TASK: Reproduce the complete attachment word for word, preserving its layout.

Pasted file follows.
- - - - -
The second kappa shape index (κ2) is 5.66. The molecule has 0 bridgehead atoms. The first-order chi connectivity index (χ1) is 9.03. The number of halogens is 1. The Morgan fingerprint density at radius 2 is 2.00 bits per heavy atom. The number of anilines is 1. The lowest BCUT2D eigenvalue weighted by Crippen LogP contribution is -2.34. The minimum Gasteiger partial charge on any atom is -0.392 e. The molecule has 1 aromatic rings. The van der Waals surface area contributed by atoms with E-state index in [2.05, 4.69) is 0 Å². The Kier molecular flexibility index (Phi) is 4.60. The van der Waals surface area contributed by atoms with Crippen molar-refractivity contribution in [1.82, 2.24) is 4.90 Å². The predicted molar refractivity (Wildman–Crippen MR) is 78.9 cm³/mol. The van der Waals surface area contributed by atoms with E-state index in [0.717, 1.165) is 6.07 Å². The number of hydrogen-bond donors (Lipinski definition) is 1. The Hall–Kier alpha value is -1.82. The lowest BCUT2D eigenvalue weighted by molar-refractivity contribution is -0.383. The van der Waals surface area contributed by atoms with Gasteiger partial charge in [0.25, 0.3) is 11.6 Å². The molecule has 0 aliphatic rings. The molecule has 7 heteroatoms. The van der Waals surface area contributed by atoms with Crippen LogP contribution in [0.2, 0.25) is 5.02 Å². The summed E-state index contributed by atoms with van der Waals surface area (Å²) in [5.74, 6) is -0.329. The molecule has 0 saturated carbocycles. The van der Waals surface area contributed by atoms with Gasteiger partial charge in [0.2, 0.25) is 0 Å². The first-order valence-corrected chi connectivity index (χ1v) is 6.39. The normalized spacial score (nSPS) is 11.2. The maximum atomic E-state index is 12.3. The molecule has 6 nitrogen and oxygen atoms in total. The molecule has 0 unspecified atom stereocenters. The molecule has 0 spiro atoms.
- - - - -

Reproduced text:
The second kappa shape index (κ2) is 5.66. The molecule has 0 bridgehead atoms. The first-order chi connectivity index (χ1) is 9.03. The number of halogens is 1. The Morgan fingerprint density at radius 2 is 2.00 bits per heavy atom. The number of anilines is 1. The lowest BCUT2D eigenvalue weighted by Crippen LogP contribution is -2.34. The minimum Gasteiger partial charge on any atom is -0.392 e. The molecule has 1 aromatic rings. The van der Waals surface area contributed by atoms with E-state index in [2.05, 4.69) is 0 Å². The Kier molecular flexibility index (Phi) is 4.60. The van der Waals surface area contributed by atoms with Crippen molar-refractivity contribution in [1.82, 2.24) is 4.90 Å². The predicted molar refractivity (Wildman–Crippen MR) is 78.9 cm³/mol. The van der Waals surface area contributed by atoms with E-state index in [0.717, 1.165) is 6.07 Å². The number of hydrogen-bond donors (Lipinski definition) is 1. The Hall–Kier alpha value is -1.82. The lowest BCUT2D eigenvalue weighted by molar-refractivity contribution is -0.383. The van der Waals surface area contributed by atoms with Gasteiger partial charge in [0.25, 0.3) is 11.6 Å². The molecule has 0 aliphatic rings. The molecule has 7 heteroatoms. The van der Waals surface area contributed by atoms with Crippen LogP contribution in [0.2, 0.25) is 5.02 Å². The summed E-state index contributed by atoms with van der Waals surface area (Å²) in [5.74, 6) is -0.329. The molecule has 0 saturated carbocycles. The van der Waals surface area contributed by atoms with Gasteiger partial charge in [0.2, 0.25) is 0 Å². The first-order valence-corrected chi connectivity index (χ1v) is 6.39. The normalized spacial score (nSPS) is 11.2. The maximum atomic E-state index is 12.3. The molecule has 6 nitrogen and oxygen atoms in total. The molecule has 0 unspecified atom stereocenters. The molecule has 0 spiro atoms.